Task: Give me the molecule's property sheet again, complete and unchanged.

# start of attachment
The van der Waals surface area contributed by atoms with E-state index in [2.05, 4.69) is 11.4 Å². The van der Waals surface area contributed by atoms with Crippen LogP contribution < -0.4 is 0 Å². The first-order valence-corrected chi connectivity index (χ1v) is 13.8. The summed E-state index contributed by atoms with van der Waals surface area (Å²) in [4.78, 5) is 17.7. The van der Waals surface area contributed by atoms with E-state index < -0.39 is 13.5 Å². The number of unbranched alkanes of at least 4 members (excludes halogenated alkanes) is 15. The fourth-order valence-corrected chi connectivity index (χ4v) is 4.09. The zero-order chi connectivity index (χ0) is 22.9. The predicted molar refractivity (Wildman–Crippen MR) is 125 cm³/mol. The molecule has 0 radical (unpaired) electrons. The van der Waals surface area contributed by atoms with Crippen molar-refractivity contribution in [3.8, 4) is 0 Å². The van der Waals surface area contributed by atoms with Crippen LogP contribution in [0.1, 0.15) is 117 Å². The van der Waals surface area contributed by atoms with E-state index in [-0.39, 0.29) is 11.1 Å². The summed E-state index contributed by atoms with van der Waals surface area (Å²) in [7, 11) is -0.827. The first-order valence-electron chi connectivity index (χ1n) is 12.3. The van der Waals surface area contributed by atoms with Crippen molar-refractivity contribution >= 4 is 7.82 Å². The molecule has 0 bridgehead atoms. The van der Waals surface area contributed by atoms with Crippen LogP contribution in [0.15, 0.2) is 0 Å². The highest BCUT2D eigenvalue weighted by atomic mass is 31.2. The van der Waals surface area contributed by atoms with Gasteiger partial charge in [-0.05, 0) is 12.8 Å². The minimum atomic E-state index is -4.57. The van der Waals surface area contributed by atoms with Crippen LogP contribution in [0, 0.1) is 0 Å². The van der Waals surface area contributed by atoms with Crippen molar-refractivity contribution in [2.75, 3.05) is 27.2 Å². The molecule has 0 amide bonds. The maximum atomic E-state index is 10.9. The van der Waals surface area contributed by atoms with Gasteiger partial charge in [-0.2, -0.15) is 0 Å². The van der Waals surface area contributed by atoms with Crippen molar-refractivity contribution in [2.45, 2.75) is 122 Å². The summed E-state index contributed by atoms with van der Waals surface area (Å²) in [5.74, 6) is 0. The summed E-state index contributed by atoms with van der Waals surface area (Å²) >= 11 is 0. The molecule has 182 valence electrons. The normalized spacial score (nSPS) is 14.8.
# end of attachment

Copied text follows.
The van der Waals surface area contributed by atoms with E-state index in [2.05, 4.69) is 11.4 Å². The van der Waals surface area contributed by atoms with Crippen LogP contribution < -0.4 is 0 Å². The first-order valence-corrected chi connectivity index (χ1v) is 13.8. The summed E-state index contributed by atoms with van der Waals surface area (Å²) in [4.78, 5) is 17.7. The van der Waals surface area contributed by atoms with E-state index < -0.39 is 13.5 Å². The number of unbranched alkanes of at least 4 members (excludes halogenated alkanes) is 15. The fourth-order valence-corrected chi connectivity index (χ4v) is 4.09. The zero-order chi connectivity index (χ0) is 22.9. The predicted molar refractivity (Wildman–Crippen MR) is 125 cm³/mol. The molecule has 0 radical (unpaired) electrons. The van der Waals surface area contributed by atoms with Crippen molar-refractivity contribution in [3.8, 4) is 0 Å². The van der Waals surface area contributed by atoms with Crippen LogP contribution in [0.1, 0.15) is 117 Å². The van der Waals surface area contributed by atoms with E-state index in [-0.39, 0.29) is 11.1 Å². The summed E-state index contributed by atoms with van der Waals surface area (Å²) in [7, 11) is -0.827. The first-order valence-electron chi connectivity index (χ1n) is 12.3. The van der Waals surface area contributed by atoms with Crippen molar-refractivity contribution >= 4 is 7.82 Å². The molecule has 0 bridgehead atoms. The van der Waals surface area contributed by atoms with Crippen LogP contribution in [0.15, 0.2) is 0 Å². The highest BCUT2D eigenvalue weighted by atomic mass is 31.2. The van der Waals surface area contributed by atoms with Gasteiger partial charge in [-0.05, 0) is 12.8 Å². The minimum atomic E-state index is -4.57. The van der Waals surface area contributed by atoms with Crippen LogP contribution in [0, 0.1) is 0 Å². The van der Waals surface area contributed by atoms with Crippen molar-refractivity contribution in [2.75, 3.05) is 27.2 Å². The molecule has 0 amide bonds. The maximum atomic E-state index is 10.9. The van der Waals surface area contributed by atoms with Gasteiger partial charge in [-0.2, -0.15) is 0 Å². The van der Waals surface area contributed by atoms with Crippen molar-refractivity contribution in [2.45, 2.75) is 122 Å². The summed E-state index contributed by atoms with van der Waals surface area (Å²) in [5.74, 6) is 0. The summed E-state index contributed by atoms with van der Waals surface area (Å²) >= 11 is 0. The molecule has 182 valence electrons. The normalized spacial score (nSPS) is 14.8.